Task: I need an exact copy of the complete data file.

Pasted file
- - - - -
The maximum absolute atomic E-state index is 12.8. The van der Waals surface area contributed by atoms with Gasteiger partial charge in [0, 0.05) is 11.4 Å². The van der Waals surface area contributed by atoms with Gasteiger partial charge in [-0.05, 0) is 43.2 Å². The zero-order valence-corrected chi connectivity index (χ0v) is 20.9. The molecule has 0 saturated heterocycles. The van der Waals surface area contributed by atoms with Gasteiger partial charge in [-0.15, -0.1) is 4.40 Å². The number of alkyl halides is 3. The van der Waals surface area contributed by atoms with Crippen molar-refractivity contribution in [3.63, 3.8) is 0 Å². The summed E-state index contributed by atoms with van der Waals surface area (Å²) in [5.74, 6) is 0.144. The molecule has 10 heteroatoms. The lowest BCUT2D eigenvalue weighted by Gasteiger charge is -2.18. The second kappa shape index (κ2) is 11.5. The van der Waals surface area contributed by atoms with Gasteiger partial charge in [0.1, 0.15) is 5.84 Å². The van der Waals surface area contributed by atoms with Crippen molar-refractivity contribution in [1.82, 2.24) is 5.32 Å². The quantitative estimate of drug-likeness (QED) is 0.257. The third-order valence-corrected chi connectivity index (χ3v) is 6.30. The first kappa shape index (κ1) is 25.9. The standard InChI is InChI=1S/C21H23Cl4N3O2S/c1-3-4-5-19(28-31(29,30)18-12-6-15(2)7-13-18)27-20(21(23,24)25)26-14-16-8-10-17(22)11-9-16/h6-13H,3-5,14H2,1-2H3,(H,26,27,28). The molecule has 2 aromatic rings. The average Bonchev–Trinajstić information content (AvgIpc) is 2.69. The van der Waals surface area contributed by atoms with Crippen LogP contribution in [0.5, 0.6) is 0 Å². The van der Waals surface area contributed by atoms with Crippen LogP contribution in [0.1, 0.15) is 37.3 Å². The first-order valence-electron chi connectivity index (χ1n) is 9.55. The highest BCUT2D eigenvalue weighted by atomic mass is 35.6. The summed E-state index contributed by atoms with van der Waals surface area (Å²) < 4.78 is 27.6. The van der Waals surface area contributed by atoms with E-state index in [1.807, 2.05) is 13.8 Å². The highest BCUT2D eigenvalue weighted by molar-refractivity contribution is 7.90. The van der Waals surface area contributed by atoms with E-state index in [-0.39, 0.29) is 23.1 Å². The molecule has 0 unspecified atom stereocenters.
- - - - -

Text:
The maximum absolute atomic E-state index is 12.8. The van der Waals surface area contributed by atoms with Gasteiger partial charge in [0, 0.05) is 11.4 Å². The van der Waals surface area contributed by atoms with Gasteiger partial charge in [-0.05, 0) is 43.2 Å². The zero-order valence-corrected chi connectivity index (χ0v) is 20.9. The molecule has 0 saturated heterocycles. The van der Waals surface area contributed by atoms with Gasteiger partial charge in [-0.15, -0.1) is 4.40 Å². The number of alkyl halides is 3. The van der Waals surface area contributed by atoms with Crippen molar-refractivity contribution in [3.63, 3.8) is 0 Å². The summed E-state index contributed by atoms with van der Waals surface area (Å²) in [5.74, 6) is 0.144. The molecule has 10 heteroatoms. The lowest BCUT2D eigenvalue weighted by Gasteiger charge is -2.18. The second kappa shape index (κ2) is 11.5. The van der Waals surface area contributed by atoms with Gasteiger partial charge in [0.1, 0.15) is 5.84 Å². The van der Waals surface area contributed by atoms with Crippen molar-refractivity contribution in [1.82, 2.24) is 5.32 Å². The quantitative estimate of drug-likeness (QED) is 0.257. The third-order valence-corrected chi connectivity index (χ3v) is 6.30. The first kappa shape index (κ1) is 25.9. The standard InChI is InChI=1S/C21H23Cl4N3O2S/c1-3-4-5-19(28-31(29,30)18-12-6-15(2)7-13-18)27-20(21(23,24)25)26-14-16-8-10-17(22)11-9-16/h6-13H,3-5,14H2,1-2H3,(H,26,27,28). The molecule has 2 aromatic rings. The average Bonchev–Trinajstić information content (AvgIpc) is 2.69. The van der Waals surface area contributed by atoms with Crippen LogP contribution in [0.5, 0.6) is 0 Å². The van der Waals surface area contributed by atoms with Crippen LogP contribution in [0.1, 0.15) is 37.3 Å². The first-order valence-electron chi connectivity index (χ1n) is 9.55. The highest BCUT2D eigenvalue weighted by atomic mass is 35.6. The summed E-state index contributed by atoms with van der Waals surface area (Å²) < 4.78 is 27.6. The van der Waals surface area contributed by atoms with E-state index in [1.807, 2.05) is 13.8 Å². The highest BCUT2D eigenvalue weighted by molar-refractivity contribution is 7.90. The van der Waals surface area contributed by atoms with E-state index in [-0.39, 0.29) is 23.1 Å². The molecule has 0 unspecified atom stereocenters.